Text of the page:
The taxonomy and phylogenetic relationships of longhorn beetles have been debated for decades, with neither morphological nor molecular data reaching a consistent solution. Rhytiphora, the largest Australian genus of the subfamily Lamiinae, is no exception. The current concept of the genus encompasses around 200 species (from nearly 40 former genera), united by a putative apomorphy: setose patches on the male abdomen, probably for dispersing pheromones.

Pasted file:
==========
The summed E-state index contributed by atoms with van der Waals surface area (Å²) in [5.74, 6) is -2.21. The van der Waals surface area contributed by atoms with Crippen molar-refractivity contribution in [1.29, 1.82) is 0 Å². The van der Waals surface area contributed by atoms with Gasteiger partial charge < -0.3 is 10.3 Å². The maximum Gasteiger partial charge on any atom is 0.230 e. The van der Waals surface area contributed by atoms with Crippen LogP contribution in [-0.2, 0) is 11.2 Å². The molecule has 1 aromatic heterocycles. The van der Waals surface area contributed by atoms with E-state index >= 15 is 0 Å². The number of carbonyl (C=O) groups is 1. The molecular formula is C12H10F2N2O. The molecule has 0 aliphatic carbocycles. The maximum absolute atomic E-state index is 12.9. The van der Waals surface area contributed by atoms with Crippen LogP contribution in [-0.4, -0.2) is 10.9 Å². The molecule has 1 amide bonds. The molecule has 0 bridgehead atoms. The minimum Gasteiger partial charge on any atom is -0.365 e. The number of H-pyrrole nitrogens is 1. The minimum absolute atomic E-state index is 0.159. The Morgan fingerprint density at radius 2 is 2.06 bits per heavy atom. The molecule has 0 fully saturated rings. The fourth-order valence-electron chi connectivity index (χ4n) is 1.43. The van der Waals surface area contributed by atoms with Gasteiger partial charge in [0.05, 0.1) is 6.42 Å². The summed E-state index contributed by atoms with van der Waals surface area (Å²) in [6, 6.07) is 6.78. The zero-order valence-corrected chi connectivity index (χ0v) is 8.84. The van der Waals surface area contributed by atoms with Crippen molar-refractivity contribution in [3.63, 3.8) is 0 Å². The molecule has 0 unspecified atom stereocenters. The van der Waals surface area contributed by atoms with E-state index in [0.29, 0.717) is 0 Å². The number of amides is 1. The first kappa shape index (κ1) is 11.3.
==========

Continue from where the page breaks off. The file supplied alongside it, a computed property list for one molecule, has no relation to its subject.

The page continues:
I sequenced multiple nuclear loci from museum specimens to produce the first molecular phylogeny of the Australasian Lamiinae, placing Rhytiphora in a broader context and revealing the complex biogeographic history of the Australasian longhorn beetles. I then used mitochondrial loci to sample Rhytiphora more deeply, examining patterns of morphology and biome distributions within the genus. Finally, I undertook a taxonomic revision of Rhytiphora, clarifying species complexes and identifying undescribed species. My results shed light on an important part of Australia’s insect fauna, and help to resolve long-standing taxonomic issues in the most diverse group of animals.